I have a flat in London that’s been rented out for years. But I’ve recently started some renovation work, which I’ll be reporting on over the next few months.
The first job has been repairing the windows. They rattled and in some places had large gaps, which let the air in and the heat out – see picture above. Some of the sills were rotting too. I found a company called Sash Repairs, and asked them to do the job.
You might wonder why I didn’t replace the windows and put in double glazing. But if you look at the English Heritage website, you’ll see that this isn’t what they recommend – and they say it doesn’t make sense environmentally either.
They pointed out that many sash windows have been in situ for over a century, whereas plastic replacements may only last a couple of decades. Then you have to think about the energy inputs in making new windows, and what happens to them when they’re discarded.
My sash windows weren’t just repaired, they were draft-proofed as well. I’ve learnt that repairing them can cut draft loss by 30%, and draft-proofing, by 90%. I can’t tell you how much energy has been saved by the measures I’ve taken because the flat is occupied on a rather haphazard basis at the moment. But I can say that the windows don’t rattle any more – and cold air isn’t rushing in through the gaps.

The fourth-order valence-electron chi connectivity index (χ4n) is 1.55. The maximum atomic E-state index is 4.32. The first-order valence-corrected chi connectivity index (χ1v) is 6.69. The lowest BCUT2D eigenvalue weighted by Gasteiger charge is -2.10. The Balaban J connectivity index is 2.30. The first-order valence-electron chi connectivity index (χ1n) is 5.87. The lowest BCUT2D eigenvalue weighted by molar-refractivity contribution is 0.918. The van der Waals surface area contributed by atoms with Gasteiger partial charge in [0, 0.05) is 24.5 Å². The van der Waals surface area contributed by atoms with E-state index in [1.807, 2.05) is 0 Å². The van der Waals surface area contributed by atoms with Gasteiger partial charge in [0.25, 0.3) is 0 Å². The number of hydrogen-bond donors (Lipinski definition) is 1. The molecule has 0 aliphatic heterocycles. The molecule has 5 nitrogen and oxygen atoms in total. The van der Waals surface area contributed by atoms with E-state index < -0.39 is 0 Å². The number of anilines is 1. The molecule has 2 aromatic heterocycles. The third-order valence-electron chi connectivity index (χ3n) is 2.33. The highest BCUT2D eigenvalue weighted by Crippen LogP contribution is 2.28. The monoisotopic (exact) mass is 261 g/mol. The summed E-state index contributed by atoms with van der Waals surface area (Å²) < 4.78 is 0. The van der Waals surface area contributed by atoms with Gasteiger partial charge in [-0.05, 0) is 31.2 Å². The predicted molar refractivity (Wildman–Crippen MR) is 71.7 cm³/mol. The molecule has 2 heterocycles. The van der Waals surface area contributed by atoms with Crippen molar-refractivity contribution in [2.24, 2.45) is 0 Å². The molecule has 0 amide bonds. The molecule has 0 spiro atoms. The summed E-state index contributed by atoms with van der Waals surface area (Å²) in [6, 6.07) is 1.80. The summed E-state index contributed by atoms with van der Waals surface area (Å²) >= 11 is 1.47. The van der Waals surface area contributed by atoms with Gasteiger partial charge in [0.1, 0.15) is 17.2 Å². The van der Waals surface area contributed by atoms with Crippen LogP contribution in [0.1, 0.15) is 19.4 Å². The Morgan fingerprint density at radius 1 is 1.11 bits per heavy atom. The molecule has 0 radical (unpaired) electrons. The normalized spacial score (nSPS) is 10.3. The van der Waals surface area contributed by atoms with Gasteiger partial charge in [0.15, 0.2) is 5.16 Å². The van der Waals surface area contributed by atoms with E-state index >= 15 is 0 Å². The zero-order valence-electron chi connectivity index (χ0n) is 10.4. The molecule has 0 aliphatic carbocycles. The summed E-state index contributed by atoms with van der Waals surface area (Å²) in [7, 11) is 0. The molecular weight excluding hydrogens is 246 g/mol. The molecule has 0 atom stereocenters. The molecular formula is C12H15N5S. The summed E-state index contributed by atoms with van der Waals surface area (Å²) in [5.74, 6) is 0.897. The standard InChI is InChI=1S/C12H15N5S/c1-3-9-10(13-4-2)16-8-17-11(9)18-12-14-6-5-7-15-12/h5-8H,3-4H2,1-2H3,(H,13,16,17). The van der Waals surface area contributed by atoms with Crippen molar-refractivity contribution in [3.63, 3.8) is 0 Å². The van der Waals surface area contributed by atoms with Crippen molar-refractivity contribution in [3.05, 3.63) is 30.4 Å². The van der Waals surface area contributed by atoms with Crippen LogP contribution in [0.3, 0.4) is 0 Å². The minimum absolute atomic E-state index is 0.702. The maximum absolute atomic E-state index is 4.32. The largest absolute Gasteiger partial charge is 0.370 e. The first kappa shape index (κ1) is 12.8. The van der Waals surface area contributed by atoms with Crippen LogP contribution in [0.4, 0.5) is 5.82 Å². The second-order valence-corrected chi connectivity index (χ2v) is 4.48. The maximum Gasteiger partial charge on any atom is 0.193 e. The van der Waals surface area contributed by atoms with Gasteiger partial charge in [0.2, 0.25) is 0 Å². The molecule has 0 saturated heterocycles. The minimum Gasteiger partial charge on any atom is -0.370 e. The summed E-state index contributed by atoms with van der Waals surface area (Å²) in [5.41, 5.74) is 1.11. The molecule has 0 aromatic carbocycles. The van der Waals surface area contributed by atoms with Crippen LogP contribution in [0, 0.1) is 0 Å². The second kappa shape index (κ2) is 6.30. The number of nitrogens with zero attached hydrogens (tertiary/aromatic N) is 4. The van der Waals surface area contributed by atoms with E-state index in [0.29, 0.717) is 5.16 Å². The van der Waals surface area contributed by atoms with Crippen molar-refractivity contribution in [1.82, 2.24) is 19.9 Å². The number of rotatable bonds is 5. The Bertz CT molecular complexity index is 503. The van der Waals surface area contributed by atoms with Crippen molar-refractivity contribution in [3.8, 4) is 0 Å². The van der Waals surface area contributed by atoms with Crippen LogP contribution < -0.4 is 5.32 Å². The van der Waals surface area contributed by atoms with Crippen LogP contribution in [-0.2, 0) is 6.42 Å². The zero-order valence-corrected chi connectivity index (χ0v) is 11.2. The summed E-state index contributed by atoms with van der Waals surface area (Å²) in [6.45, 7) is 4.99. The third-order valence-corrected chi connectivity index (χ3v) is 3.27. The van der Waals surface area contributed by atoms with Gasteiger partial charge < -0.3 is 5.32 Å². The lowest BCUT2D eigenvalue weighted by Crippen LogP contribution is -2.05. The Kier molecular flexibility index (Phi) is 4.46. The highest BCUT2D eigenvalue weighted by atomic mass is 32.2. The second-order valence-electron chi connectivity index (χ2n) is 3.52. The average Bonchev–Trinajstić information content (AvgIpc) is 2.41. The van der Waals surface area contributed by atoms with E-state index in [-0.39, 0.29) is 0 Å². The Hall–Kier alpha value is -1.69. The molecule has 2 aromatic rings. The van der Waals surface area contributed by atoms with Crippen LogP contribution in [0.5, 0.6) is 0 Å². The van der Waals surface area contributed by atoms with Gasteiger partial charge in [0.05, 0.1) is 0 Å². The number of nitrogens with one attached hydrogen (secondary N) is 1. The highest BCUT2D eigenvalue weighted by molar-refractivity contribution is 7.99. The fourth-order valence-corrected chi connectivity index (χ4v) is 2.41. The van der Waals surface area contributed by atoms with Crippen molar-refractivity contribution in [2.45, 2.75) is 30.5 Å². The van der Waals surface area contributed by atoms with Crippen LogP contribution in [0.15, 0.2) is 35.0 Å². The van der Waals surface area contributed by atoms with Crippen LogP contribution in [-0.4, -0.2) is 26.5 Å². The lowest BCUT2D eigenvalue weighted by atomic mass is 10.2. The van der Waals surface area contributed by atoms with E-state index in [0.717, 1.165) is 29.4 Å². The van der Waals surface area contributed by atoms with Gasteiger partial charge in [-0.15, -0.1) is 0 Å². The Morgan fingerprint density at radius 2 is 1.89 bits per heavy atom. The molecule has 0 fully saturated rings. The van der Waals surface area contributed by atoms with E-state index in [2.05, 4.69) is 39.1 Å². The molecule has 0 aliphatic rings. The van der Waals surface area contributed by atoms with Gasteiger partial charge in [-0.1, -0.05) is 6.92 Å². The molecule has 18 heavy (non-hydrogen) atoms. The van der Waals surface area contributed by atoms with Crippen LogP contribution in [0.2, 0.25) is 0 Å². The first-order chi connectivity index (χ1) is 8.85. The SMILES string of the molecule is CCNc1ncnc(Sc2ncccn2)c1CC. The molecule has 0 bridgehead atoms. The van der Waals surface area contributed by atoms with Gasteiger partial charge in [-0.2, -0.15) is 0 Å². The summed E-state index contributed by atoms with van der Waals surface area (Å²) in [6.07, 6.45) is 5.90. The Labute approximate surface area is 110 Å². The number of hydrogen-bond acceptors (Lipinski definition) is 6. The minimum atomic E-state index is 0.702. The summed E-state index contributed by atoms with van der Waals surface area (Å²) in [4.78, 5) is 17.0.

I’ve now employed an eco-architect, Jerry Tate, who has already come up with some interesting ideas. A key part of the brief is to eco-renovate the flat, so that it’s green credentials are a key part of its attraction for the rental market. That means, whatever changes are made, they’ll need to be both super efficient and easy to operate.
I’ll keep you posted.